The objective of a drug policy in professional sports is to deter its use. And yet, there have been 80 violations of baseball’s drug program in the minor and major leagues in 2012 – including 20 alone in the month of August.
The objective of suspending players is in part to have them serve as an example for what can happen if somebody cheats, regardless of the potential rewards that await the player on the other side of the rainbow (and syringe). And yet, the San Francisco Giants’ Melky Cabrera chose to artificially inflate his muscles, which led to him competing for the National League batting title, launching his team into a divisional title race, winning the All-Star Game MVP Award, helping the National League claim home-field advantage in the World Series and setting himself up for the contract of his free-agency dreams.
This is when it’s easy to come to the conclusion that baseball’s drug program doesn’t go nearly far enough.
Suspensions need to be longer: One year with the first positive test. There have been enough warnings and enough education about what can and can’t be used.
Maybe more important, the people who run this game — and any sports league — need to start looking at penalizing teams for using illegal players.
I’m talking about taking away wins.
The NCAA does a lot wrong in its enforcement, but one thing it does correctly is it punishes programs that use ineligible players, vacating victories and sometimes championships. The problem in college athletics is that by the time the investigation has been completed and the punishment comes down, the season is over. It becomes more of a symbolic gesture, even if it leaves a permanent grease spot on the program and some individuals.
That’s not the case here. Even if Cabrera, who was suspended 50 games last week for mutant-like levels of testosterone, doesn’t play another game for the San Francisco Giants, the team already has benefited from his ballooned a .346 batting average. Cabrera isn’t the cartoon that Barry Bonds morphed into late in his career, but he was a career .275 hitter before this season. (We can debate whether he was even clean last season with Kansas City, when he jumped from a .255 average, four homers and .354 slugging percentage with the Braves in 2010 to .305, 18 and .470 with the Royals.)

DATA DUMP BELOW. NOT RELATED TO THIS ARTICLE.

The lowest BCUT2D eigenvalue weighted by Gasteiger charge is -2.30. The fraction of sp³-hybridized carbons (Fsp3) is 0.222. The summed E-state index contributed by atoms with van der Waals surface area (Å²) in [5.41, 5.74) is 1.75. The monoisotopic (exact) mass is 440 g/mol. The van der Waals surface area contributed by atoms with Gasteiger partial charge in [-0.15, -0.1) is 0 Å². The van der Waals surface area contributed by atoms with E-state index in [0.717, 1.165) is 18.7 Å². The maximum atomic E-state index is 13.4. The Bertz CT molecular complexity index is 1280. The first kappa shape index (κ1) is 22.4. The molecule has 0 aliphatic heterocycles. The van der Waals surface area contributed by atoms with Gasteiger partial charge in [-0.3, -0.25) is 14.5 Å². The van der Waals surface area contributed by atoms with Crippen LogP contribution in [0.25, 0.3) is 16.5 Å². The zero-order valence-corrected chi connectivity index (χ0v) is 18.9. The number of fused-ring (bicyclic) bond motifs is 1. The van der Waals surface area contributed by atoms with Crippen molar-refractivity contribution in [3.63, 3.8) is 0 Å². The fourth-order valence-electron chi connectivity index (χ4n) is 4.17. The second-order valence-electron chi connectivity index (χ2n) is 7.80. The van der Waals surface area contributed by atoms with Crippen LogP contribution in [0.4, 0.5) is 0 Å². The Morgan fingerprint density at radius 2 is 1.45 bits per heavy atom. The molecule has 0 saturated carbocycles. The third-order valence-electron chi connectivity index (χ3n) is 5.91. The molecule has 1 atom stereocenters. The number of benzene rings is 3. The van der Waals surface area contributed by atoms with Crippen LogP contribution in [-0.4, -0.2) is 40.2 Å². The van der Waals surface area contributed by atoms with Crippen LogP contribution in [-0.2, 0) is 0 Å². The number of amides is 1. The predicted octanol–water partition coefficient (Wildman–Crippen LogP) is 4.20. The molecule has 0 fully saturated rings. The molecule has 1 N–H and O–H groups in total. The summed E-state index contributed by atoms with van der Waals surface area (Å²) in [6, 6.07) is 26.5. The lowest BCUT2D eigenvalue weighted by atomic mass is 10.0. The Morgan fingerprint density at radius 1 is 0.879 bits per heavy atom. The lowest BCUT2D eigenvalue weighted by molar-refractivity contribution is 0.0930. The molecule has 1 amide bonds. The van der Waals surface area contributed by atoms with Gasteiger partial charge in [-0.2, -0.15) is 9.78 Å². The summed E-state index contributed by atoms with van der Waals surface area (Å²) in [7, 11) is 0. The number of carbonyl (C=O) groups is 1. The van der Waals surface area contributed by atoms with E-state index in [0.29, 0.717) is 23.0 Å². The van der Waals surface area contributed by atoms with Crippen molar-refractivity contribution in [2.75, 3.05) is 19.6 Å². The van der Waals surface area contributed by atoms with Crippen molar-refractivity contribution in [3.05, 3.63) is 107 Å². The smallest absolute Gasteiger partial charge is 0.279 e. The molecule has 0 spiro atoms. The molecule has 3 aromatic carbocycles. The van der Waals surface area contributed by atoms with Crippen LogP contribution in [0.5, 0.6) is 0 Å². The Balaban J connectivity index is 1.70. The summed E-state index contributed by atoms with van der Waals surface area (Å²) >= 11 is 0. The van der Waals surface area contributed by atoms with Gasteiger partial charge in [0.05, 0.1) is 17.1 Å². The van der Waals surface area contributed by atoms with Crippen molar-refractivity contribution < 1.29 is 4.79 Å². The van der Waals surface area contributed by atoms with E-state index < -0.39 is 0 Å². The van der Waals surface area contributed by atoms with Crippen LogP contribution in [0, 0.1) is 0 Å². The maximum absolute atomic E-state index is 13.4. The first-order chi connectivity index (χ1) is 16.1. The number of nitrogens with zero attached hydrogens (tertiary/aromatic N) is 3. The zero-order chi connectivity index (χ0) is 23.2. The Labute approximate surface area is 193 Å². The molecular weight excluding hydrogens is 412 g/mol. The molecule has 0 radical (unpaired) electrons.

In Cabrera’s last game with the Giants on Aug. 14, he doubled and scored a run in a 6-1 win over Washington. The Giants were 64-53, tied for first place in the National League West. Cabrera played in 113 of the 117 games. If this was college, the Giants would lose any victory among those 113. A less extreme approach would be for baseball to come up with a standard formula: For example, 20 percent of all wins Cabrera played in. But some penalty is needed as a deterrent.
I would love to hear an argument against this — something beyond, “You just can’t do that.”
A Major League Baseball official declined comment, other than to point out that any increased player suspensions would have to be collectively bargained. He left open the possibility for further measures against Cabrera, but he said MLB has never considered vacating wins.
Baseball was in denial about performance-enhancing drug use for years. It implemented its first serious testing program only after officials and the players’ union were humiliated by Congress in 2005. Are we really to believe teams didn’t know about rampant PED use that led to shattered records (as well as wins and potentially World Series titles)? Why do teams skate?
The obvious downside to vacating wins is that clean players and coaches and certainly fans would be unfairly punished. But such is the case now with NCAA sanctions.
The threat of increased penalties could force teams to step up their own policing of the drug program. The resulting peer pressure among players also presumably would have a ripple effect, down to the minors (where 76 of the 80 positive tests occurred).
Commissioner Bud Selig would like to get past the ugly Cabrera episode. But it’s worth noting it was his plan to have the All-Star game winner gain the home-field advantage in the World Series. Cabrera helped the National League win. He also cheated. So Selig effectively is not only enabling cheating, he’s rewarding it.
Baseball could overturn this by simply giving home-field advantage to the team with the better record. But maybe that’s considered too radical of an idea.
By Jeff Schultz